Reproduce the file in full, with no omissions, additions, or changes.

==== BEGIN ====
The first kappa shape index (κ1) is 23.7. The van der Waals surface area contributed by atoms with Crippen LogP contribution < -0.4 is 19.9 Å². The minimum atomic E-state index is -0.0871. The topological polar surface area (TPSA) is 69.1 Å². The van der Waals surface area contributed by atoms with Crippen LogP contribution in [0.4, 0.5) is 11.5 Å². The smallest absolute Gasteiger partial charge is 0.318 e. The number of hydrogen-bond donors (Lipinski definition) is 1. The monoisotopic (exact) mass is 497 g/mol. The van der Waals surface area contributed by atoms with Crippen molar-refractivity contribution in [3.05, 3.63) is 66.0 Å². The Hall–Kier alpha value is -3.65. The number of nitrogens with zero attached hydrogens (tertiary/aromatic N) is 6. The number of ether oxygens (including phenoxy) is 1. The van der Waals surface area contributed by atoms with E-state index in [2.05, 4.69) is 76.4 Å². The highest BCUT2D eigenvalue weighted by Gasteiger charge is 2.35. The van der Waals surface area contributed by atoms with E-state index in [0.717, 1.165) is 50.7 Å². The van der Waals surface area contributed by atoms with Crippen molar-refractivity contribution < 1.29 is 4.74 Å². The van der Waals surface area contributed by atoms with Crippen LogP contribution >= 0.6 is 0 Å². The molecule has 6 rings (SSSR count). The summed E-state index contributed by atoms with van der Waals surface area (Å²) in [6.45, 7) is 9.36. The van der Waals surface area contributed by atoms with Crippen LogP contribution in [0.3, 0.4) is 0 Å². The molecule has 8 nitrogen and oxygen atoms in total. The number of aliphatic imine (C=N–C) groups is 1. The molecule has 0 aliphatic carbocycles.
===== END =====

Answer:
The first kappa shape index (κ1) is 23.7. The van der Waals surface area contributed by atoms with Crippen LogP contribution < -0.4 is 19.9 Å². The minimum atomic E-state index is -0.0871. The topological polar surface area (TPSA) is 69.1 Å². The van der Waals surface area contributed by atoms with Crippen LogP contribution in [0.4, 0.5) is 11.5 Å². The smallest absolute Gasteiger partial charge is 0.318 e. The number of hydrogen-bond donors (Lipinski definition) is 1. The monoisotopic (exact) mass is 497 g/mol. The van der Waals surface area contributed by atoms with Crippen molar-refractivity contribution in [3.05, 3.63) is 66.0 Å². The Hall–Kier alpha value is -3.65. The number of nitrogens with zero attached hydrogens (tertiary/aromatic N) is 6. The number of ether oxygens (including phenoxy) is 1. The van der Waals surface area contributed by atoms with E-state index in [2.05, 4.69) is 76.4 Å². The highest BCUT2D eigenvalue weighted by Gasteiger charge is 2.35. The van der Waals surface area contributed by atoms with E-state index in [0.717, 1.165) is 50.7 Å². The van der Waals surface area contributed by atoms with Crippen molar-refractivity contribution < 1.29 is 4.74 Å². The van der Waals surface area contributed by atoms with Crippen LogP contribution >= 0.6 is 0 Å². The molecule has 6 rings (SSSR count). The summed E-state index contributed by atoms with van der Waals surface area (Å²) in [6.45, 7) is 9.36. The van der Waals surface area contributed by atoms with Crippen LogP contribution in [0.3, 0.4) is 0 Å². The molecule has 8 nitrogen and oxygen atoms in total. The number of aliphatic imine (C=N–C) groups is 1. The molecule has 0 aliphatic carbocycles.